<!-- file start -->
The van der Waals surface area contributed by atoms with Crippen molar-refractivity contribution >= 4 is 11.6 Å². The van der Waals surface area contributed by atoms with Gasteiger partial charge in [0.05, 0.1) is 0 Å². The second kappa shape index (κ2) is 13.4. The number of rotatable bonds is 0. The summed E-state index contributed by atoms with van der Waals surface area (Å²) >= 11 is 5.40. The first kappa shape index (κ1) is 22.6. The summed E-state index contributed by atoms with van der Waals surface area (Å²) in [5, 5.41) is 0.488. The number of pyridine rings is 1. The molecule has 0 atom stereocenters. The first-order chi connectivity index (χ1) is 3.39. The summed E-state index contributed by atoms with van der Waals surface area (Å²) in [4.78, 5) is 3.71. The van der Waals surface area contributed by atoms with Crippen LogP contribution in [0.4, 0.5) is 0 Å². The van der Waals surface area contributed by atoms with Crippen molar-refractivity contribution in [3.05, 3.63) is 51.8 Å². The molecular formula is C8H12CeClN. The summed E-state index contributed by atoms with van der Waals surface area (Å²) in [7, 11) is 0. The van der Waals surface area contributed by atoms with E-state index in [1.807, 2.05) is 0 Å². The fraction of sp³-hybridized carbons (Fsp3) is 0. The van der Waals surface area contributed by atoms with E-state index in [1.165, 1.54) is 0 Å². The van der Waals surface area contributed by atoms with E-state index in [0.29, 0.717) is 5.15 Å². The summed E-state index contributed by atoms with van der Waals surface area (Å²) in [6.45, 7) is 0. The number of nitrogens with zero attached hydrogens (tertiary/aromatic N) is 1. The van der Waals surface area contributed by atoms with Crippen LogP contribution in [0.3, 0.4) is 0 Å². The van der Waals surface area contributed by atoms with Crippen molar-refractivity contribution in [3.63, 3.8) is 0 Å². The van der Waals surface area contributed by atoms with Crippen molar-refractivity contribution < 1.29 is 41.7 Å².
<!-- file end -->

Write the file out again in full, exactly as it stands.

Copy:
The van der Waals surface area contributed by atoms with Crippen molar-refractivity contribution >= 4 is 11.6 Å². The van der Waals surface area contributed by atoms with Gasteiger partial charge in [0.05, 0.1) is 0 Å². The second kappa shape index (κ2) is 13.4. The number of rotatable bonds is 0. The summed E-state index contributed by atoms with van der Waals surface area (Å²) >= 11 is 5.40. The first kappa shape index (κ1) is 22.6. The summed E-state index contributed by atoms with van der Waals surface area (Å²) in [5, 5.41) is 0.488. The number of pyridine rings is 1. The molecule has 0 atom stereocenters. The first-order chi connectivity index (χ1) is 3.39. The summed E-state index contributed by atoms with van der Waals surface area (Å²) in [4.78, 5) is 3.71. The van der Waals surface area contributed by atoms with Crippen LogP contribution in [0.4, 0.5) is 0 Å². The van der Waals surface area contributed by atoms with Crippen molar-refractivity contribution in [3.05, 3.63) is 51.8 Å². The molecular formula is C8H12CeClN. The summed E-state index contributed by atoms with van der Waals surface area (Å²) in [7, 11) is 0. The van der Waals surface area contributed by atoms with E-state index in [1.807, 2.05) is 0 Å². The fraction of sp³-hybridized carbons (Fsp3) is 0. The van der Waals surface area contributed by atoms with E-state index in [1.165, 1.54) is 0 Å². The van der Waals surface area contributed by atoms with E-state index in [0.29, 0.717) is 5.15 Å². The summed E-state index contributed by atoms with van der Waals surface area (Å²) in [6.45, 7) is 0. The number of nitrogens with zero attached hydrogens (tertiary/aromatic N) is 1. The van der Waals surface area contributed by atoms with Crippen LogP contribution in [0.3, 0.4) is 0 Å². The van der Waals surface area contributed by atoms with Crippen molar-refractivity contribution in [3.63, 3.8) is 0 Å². The van der Waals surface area contributed by atoms with Crippen molar-refractivity contribution < 1.29 is 41.7 Å².